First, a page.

Countries with female political leaderships adopt more stringent climate change policies, so if we had more women heads of state we could expect to see more ambitious actions. This is the conclusion of a 2018 study that demonstrated that female politicians are better climate leaders than their male counterparts. We are seeing an increasing number of women assuming positions of political leadership all around the world. In 2017 Iceland elected the Green Movement’s Katrín Jakobsdóttir who is working to make Iceland a global climate leader.
In 2019 Slovakia elected Zuzana Caputova as its first female president, she is a lawyer and an environmental activist. In addition to addressing the climate crisis, she has also vowed to combat corruption. Prior to becoming president, Caputova was best known for winning the 2016 Environmental Prize for her successful crusade to close a toxic landfill site in her hometown.
Perhaps the best example of female leadership can be found in Finland. The country is being run by women and the nation is thriving. Sanna Marin is prime minister and she heads a coalition with four other parties that are led by women. A total of Twelve out of 19 cabinet ministers are also women. Finland has been recognized as a global leader for its international climate policy performance and it is ranked number one in Environmental Health. In almost every respect Finland is one of the most successful countries in the world.
At the beginning of 2020 Greece elected environmentalist Katerina Sakellaropoulou as its first female president. A landslide victory propelled the former top judge into Greece’s highest political office. Sakellaropoulou also chairs an environmental law society and champions refugee rights. This is a positive step for a country with a significant gender gap. Compared to other European countries, Greece is far behind when it comes to the number of women in senior political positions.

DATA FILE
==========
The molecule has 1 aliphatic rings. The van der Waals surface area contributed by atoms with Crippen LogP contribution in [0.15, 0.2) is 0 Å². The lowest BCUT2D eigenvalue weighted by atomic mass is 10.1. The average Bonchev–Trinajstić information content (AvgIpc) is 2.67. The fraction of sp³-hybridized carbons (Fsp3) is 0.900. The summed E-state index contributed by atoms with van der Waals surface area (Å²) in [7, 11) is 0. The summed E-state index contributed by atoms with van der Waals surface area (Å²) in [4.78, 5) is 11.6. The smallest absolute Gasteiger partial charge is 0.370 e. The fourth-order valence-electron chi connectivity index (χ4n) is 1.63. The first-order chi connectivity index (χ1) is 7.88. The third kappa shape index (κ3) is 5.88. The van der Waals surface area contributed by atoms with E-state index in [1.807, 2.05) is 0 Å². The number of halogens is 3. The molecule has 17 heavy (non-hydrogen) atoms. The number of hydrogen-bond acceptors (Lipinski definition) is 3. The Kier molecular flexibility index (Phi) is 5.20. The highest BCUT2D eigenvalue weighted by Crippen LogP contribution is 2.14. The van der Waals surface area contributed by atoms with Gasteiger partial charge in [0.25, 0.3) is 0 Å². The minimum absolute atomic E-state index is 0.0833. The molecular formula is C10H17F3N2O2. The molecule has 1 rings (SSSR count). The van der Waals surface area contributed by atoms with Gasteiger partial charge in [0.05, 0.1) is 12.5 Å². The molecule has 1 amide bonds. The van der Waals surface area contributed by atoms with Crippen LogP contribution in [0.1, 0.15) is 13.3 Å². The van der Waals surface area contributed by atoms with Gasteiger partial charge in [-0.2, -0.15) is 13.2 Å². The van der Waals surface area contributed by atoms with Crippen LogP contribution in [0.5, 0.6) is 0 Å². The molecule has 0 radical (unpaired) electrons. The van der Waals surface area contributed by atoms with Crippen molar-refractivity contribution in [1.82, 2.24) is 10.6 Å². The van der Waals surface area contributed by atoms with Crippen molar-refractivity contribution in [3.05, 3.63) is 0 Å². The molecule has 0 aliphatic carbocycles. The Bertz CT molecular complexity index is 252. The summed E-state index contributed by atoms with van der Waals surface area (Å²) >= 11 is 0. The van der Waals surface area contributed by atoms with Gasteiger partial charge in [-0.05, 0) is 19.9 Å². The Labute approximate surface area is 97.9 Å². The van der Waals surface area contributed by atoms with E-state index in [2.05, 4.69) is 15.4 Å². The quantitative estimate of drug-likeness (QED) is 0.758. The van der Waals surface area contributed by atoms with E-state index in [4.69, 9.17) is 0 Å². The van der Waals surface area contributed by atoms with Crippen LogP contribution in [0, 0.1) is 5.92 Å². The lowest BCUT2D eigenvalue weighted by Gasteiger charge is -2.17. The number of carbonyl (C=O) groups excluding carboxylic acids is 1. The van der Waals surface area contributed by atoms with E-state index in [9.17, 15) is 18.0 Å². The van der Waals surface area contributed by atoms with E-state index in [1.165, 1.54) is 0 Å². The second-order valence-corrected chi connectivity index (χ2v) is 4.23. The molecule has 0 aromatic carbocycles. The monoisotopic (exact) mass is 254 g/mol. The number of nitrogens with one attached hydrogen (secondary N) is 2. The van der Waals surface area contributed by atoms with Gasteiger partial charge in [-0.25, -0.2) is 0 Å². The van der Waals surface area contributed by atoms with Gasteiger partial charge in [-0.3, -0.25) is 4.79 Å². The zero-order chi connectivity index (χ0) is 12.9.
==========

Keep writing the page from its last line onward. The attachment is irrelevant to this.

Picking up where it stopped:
We have also seen other positive developments around the world last year. Ursula von der Leyen was elected as the European Commission’s first female president. Brigitte Bierlein was tapped to be Austria’s first female chancellor (she oversaw the country’s caretaker government prior to elections that were held in September). Lebanon’s Raya Haffar Al Hassan became the first female Interior Minister in the Arab world.
It is worth noting that many of these women came to power in the wake of corruption scandals. Corruption detracts from environmental protections and the sustainability-focused political leadership of these women combats corruption. Although women are still underrepresented in politics, they are increasingly assuming leadership positions around the world. However, Americans do not appear to be ready to embrace a female president. This is suggested by the loss of Hilary Clinton in 2016 (although she won the popular vote by more than 3 million votes) and the failure of Elizabeth Warren’s bid to secure the Democratic presidential nomination in 2020. She failed to secure support from primary voters despite having the most clearly developed environmental and climate policy positions of any of the candidates.
In an address at the WEF this year Swiss President Simonetta Sommaruga gave a speech that communicated the urgent need for climate action. She urged the crowd of leaders to take stronger actions on climate change, telling them that the “world was on fire.” She said politicians need to “take action in their own countries.” In a private meeting, she brought this message to the world’s chief climate denier, Donald Trump. Sommaruga is emblematic of the kind of climate leadership we so desperately need. Sommaruga was first elected as President of the Swiss Confederation in 2015 she returned to this post in 2020.